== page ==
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Looking Ahead

Forages & Grains





Nursery & Forest

Degree Days

Volume 58 Number 6 Date 06/06/2013

STRIPED CUCUMBER BEETLE - Seedling and transplanted cucurbits such as cucumbers and melons will be at risk of direct feeding injury and bacterial wilt transmission as beetles emerge this month. Cucumber beetles are such an effective carrier of the bacterial wilt pathogen that serious crop damage can occur if only 10% of the population is infected. Scouting field edges and interiors 2-3 times per week is advised. Beetle counts should not exceed 4-5 per 50 plants.

ONION MAGGOT - First generation flies are active near Cumberland, Medford and Wausau in northern Wisconsin. Flies of the spring generation are often the most abundant and damaging, especially at sites where onions are grown in succession. Rotating this year's plantings as far away as possible from last year's onions is perhaps the most basic approach to onion maggot control. Preventative soil insecticides may be considered if maggot damage to the previous year's crop exceeded 5-10%.

COLORADO POTATO BEETLE - Adults continue to colonize potato fields and egg laying has begun. The presence of widely distributed, in-field populations of adults and early larvae suggests at-plant systemic neonicotinoids are not adequately controlling populations and a foliar spray may be warranted. The first of two foliar applications of an insect growth regulator or the biological insecticide Bt can be made at egg hatch and again 7-10 days later.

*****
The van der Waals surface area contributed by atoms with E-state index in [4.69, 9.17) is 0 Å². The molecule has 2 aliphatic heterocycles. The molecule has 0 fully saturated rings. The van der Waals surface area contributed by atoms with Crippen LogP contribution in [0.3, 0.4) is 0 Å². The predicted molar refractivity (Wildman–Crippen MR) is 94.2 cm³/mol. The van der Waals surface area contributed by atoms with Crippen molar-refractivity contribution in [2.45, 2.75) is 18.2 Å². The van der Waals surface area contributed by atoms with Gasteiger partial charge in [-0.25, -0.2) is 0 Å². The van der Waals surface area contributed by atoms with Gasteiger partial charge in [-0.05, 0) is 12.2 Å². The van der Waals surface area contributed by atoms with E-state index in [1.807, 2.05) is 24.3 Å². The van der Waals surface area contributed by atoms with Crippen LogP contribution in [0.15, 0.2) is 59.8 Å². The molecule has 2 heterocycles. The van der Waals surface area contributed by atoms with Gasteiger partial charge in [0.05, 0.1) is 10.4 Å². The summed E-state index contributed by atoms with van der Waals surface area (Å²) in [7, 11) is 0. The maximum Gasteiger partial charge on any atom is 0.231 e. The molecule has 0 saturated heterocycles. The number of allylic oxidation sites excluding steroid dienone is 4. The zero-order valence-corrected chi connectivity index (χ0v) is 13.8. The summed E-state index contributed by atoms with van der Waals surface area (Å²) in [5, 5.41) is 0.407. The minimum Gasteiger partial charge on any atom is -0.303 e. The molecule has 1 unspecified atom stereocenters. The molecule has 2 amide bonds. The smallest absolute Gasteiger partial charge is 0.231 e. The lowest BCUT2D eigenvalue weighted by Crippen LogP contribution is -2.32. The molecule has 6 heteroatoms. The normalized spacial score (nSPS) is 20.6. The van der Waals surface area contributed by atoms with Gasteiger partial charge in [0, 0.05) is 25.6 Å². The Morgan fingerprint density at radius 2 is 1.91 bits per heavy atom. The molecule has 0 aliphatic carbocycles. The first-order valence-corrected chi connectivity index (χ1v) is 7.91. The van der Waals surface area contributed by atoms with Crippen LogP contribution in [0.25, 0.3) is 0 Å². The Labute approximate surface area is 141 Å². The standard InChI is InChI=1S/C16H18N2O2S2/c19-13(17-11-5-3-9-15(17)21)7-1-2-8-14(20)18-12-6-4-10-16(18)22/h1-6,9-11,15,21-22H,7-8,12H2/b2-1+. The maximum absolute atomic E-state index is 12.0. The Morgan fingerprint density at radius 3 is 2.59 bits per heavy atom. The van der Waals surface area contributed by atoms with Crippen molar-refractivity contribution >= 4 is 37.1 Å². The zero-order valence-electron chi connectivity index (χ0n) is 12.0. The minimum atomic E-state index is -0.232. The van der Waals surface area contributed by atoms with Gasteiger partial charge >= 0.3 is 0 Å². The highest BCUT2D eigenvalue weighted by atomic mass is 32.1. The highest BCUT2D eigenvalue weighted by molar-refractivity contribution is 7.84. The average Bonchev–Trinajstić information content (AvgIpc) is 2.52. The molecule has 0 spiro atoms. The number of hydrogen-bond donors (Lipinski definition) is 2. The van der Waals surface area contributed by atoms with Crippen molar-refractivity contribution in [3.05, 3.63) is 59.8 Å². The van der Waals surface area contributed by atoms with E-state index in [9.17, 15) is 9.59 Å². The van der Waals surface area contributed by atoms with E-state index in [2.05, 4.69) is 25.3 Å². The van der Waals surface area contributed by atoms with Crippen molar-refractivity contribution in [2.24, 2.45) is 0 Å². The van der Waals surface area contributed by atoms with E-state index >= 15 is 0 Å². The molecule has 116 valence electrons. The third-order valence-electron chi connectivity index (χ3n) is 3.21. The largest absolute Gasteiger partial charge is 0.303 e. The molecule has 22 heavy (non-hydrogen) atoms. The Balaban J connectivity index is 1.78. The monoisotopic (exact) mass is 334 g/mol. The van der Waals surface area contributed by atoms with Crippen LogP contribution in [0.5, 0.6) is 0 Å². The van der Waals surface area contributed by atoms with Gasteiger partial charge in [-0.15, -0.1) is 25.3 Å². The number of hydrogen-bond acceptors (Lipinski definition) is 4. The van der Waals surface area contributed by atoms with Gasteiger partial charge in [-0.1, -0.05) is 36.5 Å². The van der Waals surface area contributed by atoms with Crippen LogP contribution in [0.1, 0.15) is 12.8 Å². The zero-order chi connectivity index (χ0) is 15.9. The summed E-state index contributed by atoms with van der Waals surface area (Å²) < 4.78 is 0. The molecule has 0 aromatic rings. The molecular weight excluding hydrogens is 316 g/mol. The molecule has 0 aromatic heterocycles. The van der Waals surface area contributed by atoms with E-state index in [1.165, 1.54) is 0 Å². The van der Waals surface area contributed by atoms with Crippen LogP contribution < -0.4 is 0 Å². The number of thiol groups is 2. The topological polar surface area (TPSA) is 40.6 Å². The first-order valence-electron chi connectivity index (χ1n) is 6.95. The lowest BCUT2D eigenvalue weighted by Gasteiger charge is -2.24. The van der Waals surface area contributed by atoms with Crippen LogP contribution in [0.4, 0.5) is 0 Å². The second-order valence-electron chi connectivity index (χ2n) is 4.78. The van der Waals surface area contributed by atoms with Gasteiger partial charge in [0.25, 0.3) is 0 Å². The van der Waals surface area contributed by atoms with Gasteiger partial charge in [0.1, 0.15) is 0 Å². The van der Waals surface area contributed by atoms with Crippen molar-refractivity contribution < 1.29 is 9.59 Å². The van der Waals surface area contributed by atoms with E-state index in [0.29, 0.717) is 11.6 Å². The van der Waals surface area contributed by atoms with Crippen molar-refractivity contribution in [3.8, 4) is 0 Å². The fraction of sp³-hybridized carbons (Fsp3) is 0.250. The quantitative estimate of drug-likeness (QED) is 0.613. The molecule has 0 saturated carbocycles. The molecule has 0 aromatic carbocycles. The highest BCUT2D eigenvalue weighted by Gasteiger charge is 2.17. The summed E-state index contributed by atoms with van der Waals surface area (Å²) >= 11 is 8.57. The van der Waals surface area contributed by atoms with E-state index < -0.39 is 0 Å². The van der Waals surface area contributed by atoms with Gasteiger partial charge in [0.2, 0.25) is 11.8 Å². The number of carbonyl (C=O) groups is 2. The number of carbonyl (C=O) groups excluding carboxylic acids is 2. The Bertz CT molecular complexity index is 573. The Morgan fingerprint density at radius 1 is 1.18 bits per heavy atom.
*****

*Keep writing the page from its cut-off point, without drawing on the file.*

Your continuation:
IMPORTED CABBAGEWORM - Larvae have emerged statewide. Home gardens and larger cabbage plantings should be checked weekly for the yellow eggs (laid singly on plants) and velvety green caterpillars with a yellow, longitudinal stripe. The economic threshold for this pest in cabbage is 30% infestation at the transplant to cupping stages and 20% infestation at cupping to early head stage.

-- Krista Hamilton, DATCP Entomologist